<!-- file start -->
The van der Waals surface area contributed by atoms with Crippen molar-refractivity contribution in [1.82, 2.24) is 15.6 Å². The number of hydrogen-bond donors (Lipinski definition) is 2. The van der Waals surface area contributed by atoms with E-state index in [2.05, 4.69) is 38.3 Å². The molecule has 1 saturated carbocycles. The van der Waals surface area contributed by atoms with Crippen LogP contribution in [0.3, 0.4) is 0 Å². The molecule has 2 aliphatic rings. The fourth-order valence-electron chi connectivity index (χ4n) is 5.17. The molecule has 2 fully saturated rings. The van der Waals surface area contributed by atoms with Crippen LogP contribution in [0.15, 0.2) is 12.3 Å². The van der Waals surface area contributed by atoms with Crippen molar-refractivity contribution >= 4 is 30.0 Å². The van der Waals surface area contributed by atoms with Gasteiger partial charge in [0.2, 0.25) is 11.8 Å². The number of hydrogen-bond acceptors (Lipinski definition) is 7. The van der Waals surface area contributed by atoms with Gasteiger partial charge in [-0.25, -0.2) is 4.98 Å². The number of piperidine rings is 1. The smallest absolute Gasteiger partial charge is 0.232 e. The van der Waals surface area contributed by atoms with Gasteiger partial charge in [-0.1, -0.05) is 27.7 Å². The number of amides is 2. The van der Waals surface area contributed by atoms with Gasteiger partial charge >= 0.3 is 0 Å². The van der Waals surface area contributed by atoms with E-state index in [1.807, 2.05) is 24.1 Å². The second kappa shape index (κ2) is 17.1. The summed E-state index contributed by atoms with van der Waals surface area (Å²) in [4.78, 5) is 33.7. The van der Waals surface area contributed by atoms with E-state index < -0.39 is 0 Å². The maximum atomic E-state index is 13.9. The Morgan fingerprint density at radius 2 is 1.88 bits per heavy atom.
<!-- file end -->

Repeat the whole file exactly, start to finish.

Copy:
The van der Waals surface area contributed by atoms with Crippen molar-refractivity contribution in [1.82, 2.24) is 15.6 Å². The number of hydrogen-bond donors (Lipinski definition) is 2. The van der Waals surface area contributed by atoms with E-state index in [2.05, 4.69) is 38.3 Å². The molecule has 1 saturated carbocycles. The van der Waals surface area contributed by atoms with Crippen LogP contribution in [0.3, 0.4) is 0 Å². The molecule has 2 aliphatic rings. The fourth-order valence-electron chi connectivity index (χ4n) is 5.17. The molecule has 2 fully saturated rings. The van der Waals surface area contributed by atoms with Crippen LogP contribution in [0.15, 0.2) is 12.3 Å². The van der Waals surface area contributed by atoms with Crippen molar-refractivity contribution >= 4 is 30.0 Å². The van der Waals surface area contributed by atoms with Gasteiger partial charge in [0.2, 0.25) is 11.8 Å². The number of hydrogen-bond acceptors (Lipinski definition) is 7. The van der Waals surface area contributed by atoms with Gasteiger partial charge in [-0.25, -0.2) is 4.98 Å². The number of piperidine rings is 1. The smallest absolute Gasteiger partial charge is 0.232 e. The van der Waals surface area contributed by atoms with Gasteiger partial charge in [-0.1, -0.05) is 27.7 Å². The number of amides is 2. The van der Waals surface area contributed by atoms with Gasteiger partial charge >= 0.3 is 0 Å². The van der Waals surface area contributed by atoms with E-state index in [1.807, 2.05) is 24.1 Å². The second kappa shape index (κ2) is 17.1. The summed E-state index contributed by atoms with van der Waals surface area (Å²) in [4.78, 5) is 33.7. The van der Waals surface area contributed by atoms with E-state index < -0.39 is 0 Å². The maximum atomic E-state index is 13.9. The Morgan fingerprint density at radius 2 is 1.88 bits per heavy atom.